By Richard Longstreth, Susan Calafate Boyle, Susan Buggey, Michael Caratzas, Courtney P. Fint, Heidi Hohmann, Hillary Jenks, Randall Mason
Protection has ordinarily excited about saving admired constructions of old or architectural importance. retaining cultural landscapes-the mixed textile of the typical and man-made environments-is a comparatively new and infrequently misunderstood suggestion between preservationists, however it is of accelerating significance. The essays gathered during this volume-case experiences that come with the Little Tokyo local in la, the go Bronx parkway, and a rural island in Puget Sound-underscore how this strategy might be fruitfully utilized. jointly, they clarify cultural panorama viewpoint could be an important underpinning for all historical upkeep tasks. members: Susan Calafate Boyle, nationwide Park provider; Susan Buggey, U of Montreal; Michael Caratzas, Landmarks maintenance fee (NYC); Courtney P. Fint, West Virginia historical protection place of work; Heidi Hohmann, Iowa kingdom U; Hillary Jenks, USC; Randall Mason, U Penn; Robert Z. Melnick, U of Oregon; Nora Mitchell, nationwide Park carrier; Julie Riesenweber, U of Kentucky; Nancy Rottle, U of Washington; Bonnie Stepenoff, Southeast Missouri kingdom U. Richard Longstreth is professor of yank civilization and director of the graduate software in ancient protection at George Washington collage.
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Additional info for Cultural Landscapes: Balancing Nature and Heritage in Preservation Practice
Those preservationists most closely involved with cultural landscapes recognize the difﬁculties in applying to them evaluative criteria originally developed primarily for buildings. 25 J. B. 28 Perhaps preservationists would ﬁnd useful a distinction between historic landscapes, which through their high degree of material integrity particularly evoke some period or event in the past, and cultural landscapes, signiﬁcant places in which some traces of the past endure yet undergo constant change. While integrity is a concept explicitly tied to the material characteristics of historic resources, the connections between signiﬁcance and materiality are subtler.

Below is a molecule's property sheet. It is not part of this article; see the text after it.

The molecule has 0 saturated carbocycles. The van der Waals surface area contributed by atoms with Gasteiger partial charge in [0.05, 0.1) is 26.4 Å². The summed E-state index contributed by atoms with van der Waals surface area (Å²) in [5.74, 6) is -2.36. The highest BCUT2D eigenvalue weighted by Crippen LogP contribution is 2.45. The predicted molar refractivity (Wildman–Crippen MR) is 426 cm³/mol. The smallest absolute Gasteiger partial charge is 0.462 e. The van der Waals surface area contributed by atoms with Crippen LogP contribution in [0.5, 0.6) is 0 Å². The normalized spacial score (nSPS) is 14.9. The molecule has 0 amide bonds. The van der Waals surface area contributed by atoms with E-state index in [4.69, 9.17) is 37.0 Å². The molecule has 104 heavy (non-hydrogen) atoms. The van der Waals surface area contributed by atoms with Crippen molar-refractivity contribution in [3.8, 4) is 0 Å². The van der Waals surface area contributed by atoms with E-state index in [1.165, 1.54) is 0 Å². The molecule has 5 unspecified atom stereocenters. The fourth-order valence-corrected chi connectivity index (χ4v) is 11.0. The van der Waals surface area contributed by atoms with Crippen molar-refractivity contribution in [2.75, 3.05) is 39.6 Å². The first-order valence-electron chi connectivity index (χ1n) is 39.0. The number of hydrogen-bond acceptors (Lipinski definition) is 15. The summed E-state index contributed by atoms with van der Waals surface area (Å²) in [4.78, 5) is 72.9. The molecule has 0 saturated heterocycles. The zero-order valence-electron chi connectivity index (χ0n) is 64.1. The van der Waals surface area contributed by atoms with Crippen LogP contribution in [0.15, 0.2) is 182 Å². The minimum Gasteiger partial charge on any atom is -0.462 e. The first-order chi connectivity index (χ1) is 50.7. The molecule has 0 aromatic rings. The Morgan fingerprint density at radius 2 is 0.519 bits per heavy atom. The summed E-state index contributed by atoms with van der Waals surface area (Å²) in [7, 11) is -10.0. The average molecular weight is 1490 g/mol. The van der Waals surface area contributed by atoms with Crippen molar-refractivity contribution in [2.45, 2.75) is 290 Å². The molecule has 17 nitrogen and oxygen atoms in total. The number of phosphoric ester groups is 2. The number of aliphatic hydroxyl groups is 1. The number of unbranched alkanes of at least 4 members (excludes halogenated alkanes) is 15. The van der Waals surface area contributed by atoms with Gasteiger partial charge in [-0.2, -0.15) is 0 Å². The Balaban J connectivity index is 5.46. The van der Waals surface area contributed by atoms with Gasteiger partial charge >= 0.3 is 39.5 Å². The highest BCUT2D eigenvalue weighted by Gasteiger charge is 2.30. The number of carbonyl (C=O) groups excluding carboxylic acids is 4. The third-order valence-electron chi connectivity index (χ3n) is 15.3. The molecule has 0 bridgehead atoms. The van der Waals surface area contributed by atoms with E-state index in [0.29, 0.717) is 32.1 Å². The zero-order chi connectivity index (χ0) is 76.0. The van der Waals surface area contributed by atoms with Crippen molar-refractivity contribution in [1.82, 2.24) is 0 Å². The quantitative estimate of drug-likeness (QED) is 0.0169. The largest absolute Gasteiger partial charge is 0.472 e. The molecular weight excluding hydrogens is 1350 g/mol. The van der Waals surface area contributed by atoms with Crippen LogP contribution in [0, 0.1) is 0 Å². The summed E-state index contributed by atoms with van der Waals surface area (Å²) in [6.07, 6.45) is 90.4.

Whereas Sauer conceived landscape as an array of visible, material forms— especially socially constructed forms—Cosgrove considered landscape “not merely the world we see . . 13 While Cosgrove’s analysis does recognize social aspects of landscapes, his analysis further differed from Sauer’s in emphasizing individual action(s) over social ones in the making and remaking of landscapes, something Sauer and his followers had largely ignored. Cosgrove’s deﬁnition of landscape led him to ﬁnd limitations in the morphological method.
Unlike virtually all other state, as well as national, parks, the Adirondack State Park’s boundaries encompass private land in addition to that held by the state, which is designated the Forest Preserve. Still comprising less than half the acreage within the boundaries, actual Forest Preserve land is a galaxy of tracts, varying greatly in size and acquired over some twelve decades. : Syracuse University Press, 1978); and Phillip G. Y: Adirondack Museum, 1997). 15. For further discussion, see Richard Longstreth, “Taste versus History,” Historic Preservation Forum 8 (May-June 1994): 40–45; and Longstreth, “Architectural History and the Practice of Historic Preservation in the United States,” Journal of the Society of Architectural Historians 58 (September 1999): 326–33.